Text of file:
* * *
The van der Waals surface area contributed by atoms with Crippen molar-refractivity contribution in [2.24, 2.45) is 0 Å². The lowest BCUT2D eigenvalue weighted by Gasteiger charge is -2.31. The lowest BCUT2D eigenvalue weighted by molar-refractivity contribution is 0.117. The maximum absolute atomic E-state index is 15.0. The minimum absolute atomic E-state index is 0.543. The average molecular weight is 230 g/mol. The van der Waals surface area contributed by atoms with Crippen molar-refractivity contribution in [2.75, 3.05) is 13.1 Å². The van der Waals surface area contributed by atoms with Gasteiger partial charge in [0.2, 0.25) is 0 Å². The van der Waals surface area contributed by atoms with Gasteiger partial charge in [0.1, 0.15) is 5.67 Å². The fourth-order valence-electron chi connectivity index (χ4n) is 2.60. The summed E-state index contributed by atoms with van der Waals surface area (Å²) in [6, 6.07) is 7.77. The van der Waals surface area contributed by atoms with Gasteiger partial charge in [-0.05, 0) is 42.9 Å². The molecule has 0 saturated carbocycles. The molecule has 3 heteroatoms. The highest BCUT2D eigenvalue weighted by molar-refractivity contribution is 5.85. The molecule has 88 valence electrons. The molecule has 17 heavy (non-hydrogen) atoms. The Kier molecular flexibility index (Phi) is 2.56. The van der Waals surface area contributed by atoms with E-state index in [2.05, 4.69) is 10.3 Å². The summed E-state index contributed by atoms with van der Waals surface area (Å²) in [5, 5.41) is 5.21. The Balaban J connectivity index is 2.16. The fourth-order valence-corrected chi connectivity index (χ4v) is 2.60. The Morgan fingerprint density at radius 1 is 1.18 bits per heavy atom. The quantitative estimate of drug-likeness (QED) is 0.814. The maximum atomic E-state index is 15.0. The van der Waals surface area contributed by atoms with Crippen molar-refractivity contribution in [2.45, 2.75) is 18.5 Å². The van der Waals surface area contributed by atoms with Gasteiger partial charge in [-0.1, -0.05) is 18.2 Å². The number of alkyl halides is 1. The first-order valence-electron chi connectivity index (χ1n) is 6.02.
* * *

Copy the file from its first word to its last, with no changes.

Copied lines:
The van der Waals surface area contributed by atoms with Crippen molar-refractivity contribution in [2.24, 2.45) is 0 Å². The lowest BCUT2D eigenvalue weighted by Gasteiger charge is -2.31. The lowest BCUT2D eigenvalue weighted by molar-refractivity contribution is 0.117. The maximum absolute atomic E-state index is 15.0. The minimum absolute atomic E-state index is 0.543. The average molecular weight is 230 g/mol. The van der Waals surface area contributed by atoms with Crippen molar-refractivity contribution in [2.75, 3.05) is 13.1 Å². The van der Waals surface area contributed by atoms with Gasteiger partial charge in [0.2, 0.25) is 0 Å². The van der Waals surface area contributed by atoms with Gasteiger partial charge in [0.1, 0.15) is 5.67 Å². The fourth-order valence-electron chi connectivity index (χ4n) is 2.60. The summed E-state index contributed by atoms with van der Waals surface area (Å²) in [6, 6.07) is 7.77. The van der Waals surface area contributed by atoms with Gasteiger partial charge in [-0.05, 0) is 42.9 Å². The molecule has 0 saturated carbocycles. The molecule has 3 heteroatoms. The highest BCUT2D eigenvalue weighted by molar-refractivity contribution is 5.85. The molecule has 88 valence electrons. The molecule has 17 heavy (non-hydrogen) atoms. The Kier molecular flexibility index (Phi) is 2.56. The van der Waals surface area contributed by atoms with E-state index in [2.05, 4.69) is 10.3 Å². The summed E-state index contributed by atoms with van der Waals surface area (Å²) in [5, 5.41) is 5.21. The Balaban J connectivity index is 2.16. The fourth-order valence-corrected chi connectivity index (χ4v) is 2.60. The Morgan fingerprint density at radius 1 is 1.18 bits per heavy atom. The quantitative estimate of drug-likeness (QED) is 0.814. The maximum atomic E-state index is 15.0. The van der Waals surface area contributed by atoms with Crippen molar-refractivity contribution in [2.45, 2.75) is 18.5 Å². The van der Waals surface area contributed by atoms with Gasteiger partial charge in [-0.1, -0.05) is 18.2 Å². The number of alkyl halides is 1. The first-order valence-electron chi connectivity index (χ1n) is 6.02.